Conda environments allow multiple incompatible versions of the same (software) package to coexist on your system. An environment is simply a file path containing a collection of mutually compatible packages. By isolating distinct versions of a given package (and their dependencies) in distinct environments, those versions are all available to work on particular projects or tasks.
There are a large number of reasons why it is best practice to use environments, whether as a data scientist, software developer, or domain specialist. Without the concept of environments, users essentially rely on and are restricted to whichever particular package versions are installed globally (or in their own user accounts) on a particular machine. Even when one user moves scripts between machines (or shares them with a colleague), the configuration is often inconsistent in ways that interfere with seamless functionality. Conda environments solve both these problems. You can easily maintain and switch between as many environments as you like, and each one has exactly the collection of packages that you want.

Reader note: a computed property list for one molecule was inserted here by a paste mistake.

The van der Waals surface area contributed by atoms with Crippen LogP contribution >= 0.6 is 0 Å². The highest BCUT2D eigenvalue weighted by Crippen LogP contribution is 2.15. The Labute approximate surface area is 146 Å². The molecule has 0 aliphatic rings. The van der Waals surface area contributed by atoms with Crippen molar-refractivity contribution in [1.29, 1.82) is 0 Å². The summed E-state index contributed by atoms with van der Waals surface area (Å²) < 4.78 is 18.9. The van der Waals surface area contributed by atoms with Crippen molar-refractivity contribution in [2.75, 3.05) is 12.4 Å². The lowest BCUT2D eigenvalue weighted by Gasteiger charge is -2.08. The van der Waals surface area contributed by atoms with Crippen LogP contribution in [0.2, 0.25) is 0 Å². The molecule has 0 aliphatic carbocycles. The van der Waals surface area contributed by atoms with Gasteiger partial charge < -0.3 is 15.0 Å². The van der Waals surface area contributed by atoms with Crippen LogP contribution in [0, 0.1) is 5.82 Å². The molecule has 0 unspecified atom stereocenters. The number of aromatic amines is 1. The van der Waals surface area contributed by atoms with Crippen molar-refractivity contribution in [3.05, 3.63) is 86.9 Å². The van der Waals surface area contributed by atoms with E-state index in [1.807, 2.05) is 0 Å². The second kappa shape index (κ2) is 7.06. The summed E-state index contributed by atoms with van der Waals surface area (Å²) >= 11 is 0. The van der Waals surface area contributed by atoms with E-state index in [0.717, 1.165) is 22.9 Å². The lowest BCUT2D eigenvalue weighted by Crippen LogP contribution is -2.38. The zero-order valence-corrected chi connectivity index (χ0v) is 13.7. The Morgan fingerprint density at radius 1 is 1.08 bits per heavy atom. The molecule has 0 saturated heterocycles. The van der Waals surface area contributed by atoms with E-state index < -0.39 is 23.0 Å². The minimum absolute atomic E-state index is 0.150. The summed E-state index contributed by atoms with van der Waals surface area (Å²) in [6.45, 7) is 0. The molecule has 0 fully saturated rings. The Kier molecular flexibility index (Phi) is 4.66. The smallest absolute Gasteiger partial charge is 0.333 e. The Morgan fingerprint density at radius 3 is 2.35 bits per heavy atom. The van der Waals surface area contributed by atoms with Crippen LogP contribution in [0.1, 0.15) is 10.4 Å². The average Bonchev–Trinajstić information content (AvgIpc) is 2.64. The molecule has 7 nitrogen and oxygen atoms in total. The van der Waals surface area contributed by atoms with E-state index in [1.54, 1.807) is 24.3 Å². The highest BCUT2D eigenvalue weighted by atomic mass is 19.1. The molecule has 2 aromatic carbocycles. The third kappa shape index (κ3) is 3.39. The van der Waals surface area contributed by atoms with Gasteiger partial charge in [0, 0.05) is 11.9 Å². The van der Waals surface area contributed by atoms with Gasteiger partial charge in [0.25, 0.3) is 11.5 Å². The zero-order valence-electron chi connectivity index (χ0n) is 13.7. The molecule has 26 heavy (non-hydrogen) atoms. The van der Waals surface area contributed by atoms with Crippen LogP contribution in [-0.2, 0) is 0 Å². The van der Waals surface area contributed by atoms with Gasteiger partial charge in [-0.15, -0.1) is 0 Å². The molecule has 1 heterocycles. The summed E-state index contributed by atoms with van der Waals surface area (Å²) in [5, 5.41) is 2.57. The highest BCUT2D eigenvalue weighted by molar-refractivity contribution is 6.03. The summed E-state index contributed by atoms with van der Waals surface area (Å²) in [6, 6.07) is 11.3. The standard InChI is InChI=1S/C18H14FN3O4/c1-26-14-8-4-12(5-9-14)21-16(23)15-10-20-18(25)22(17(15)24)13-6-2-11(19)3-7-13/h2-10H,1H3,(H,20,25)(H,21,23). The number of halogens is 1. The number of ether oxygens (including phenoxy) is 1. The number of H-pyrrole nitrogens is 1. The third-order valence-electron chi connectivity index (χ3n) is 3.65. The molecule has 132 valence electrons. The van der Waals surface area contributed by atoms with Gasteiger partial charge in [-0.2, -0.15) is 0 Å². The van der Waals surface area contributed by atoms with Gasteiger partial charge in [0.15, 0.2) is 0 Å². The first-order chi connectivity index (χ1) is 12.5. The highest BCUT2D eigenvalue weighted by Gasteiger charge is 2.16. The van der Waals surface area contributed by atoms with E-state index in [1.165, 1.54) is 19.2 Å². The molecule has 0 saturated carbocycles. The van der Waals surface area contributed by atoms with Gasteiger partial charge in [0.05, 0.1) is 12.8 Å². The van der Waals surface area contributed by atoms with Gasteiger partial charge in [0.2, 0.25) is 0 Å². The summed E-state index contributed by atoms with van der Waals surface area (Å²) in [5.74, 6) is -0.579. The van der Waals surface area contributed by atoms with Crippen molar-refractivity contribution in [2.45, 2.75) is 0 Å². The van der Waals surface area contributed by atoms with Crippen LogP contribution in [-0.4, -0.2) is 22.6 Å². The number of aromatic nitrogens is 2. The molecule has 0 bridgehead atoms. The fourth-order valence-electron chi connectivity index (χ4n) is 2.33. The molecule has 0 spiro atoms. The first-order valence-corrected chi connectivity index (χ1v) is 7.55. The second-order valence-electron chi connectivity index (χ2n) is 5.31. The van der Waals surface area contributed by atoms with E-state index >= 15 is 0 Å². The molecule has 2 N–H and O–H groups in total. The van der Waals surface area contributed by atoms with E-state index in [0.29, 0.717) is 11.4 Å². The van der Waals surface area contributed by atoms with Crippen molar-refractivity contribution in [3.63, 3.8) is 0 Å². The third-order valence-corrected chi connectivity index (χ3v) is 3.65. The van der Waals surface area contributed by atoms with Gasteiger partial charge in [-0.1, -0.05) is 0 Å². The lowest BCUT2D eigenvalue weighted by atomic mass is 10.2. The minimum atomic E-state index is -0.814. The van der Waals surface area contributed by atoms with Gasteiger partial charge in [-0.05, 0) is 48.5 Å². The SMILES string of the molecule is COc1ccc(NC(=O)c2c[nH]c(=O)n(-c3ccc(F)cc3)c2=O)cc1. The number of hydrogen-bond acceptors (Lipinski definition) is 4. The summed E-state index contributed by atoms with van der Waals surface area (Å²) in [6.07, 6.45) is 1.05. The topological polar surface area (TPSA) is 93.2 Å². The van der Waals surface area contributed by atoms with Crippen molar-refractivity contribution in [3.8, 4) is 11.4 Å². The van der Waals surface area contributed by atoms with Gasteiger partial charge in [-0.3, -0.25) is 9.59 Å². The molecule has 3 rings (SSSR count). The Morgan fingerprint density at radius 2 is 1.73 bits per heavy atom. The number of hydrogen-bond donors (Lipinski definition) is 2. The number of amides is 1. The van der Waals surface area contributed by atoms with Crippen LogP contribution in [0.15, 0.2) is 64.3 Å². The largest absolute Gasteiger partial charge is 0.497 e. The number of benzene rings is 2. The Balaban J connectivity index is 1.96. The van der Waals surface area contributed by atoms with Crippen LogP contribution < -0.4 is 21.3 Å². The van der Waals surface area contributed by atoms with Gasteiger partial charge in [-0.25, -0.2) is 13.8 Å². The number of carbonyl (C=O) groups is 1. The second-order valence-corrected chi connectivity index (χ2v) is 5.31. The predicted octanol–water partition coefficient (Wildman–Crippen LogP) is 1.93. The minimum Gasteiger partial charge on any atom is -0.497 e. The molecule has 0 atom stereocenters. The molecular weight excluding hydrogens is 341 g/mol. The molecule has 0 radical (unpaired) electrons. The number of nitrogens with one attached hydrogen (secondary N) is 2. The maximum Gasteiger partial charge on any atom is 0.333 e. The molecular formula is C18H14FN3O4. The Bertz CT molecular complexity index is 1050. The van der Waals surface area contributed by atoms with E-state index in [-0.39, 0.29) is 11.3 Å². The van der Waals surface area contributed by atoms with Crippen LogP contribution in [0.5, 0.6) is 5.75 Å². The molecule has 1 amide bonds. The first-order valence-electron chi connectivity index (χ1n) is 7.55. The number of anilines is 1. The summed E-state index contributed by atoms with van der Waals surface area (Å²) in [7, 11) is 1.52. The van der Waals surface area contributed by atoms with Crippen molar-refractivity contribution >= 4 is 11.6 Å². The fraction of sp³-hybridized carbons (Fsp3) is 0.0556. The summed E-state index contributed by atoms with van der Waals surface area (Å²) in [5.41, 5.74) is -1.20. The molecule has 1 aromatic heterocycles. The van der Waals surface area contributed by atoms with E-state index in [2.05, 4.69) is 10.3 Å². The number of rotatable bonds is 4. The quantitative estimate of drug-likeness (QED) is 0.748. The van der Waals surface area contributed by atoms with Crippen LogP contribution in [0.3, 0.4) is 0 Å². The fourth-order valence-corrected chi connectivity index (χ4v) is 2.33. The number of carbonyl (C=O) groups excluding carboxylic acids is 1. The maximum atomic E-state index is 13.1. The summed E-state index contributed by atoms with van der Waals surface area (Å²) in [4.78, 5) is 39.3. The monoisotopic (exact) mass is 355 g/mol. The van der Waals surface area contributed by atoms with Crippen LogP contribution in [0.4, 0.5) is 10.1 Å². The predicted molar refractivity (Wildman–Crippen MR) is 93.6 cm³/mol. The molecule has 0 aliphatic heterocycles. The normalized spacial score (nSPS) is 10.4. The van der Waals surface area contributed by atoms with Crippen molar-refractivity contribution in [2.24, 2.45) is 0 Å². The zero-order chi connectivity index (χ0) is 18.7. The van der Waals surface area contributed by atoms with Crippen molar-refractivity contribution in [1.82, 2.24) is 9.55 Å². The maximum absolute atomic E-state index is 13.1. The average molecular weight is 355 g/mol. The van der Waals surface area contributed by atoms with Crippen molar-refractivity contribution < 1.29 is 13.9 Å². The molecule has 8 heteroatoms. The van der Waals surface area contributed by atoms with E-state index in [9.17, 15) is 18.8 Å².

For example, you may develop a project comprising scripts, notebooks, libraries, or other resources that depend on a particular collection of package versions. You later want to be able to switch flexibly to newer versions of those packages and to ensure the project continues to function properly before switching wholly. Or likewise, you may want to share code with colleagues who are required to use certain package versions. In this context, an environment is a way of documenting a known set of packages that correctly support your project.
Which statement is true of Conda environments?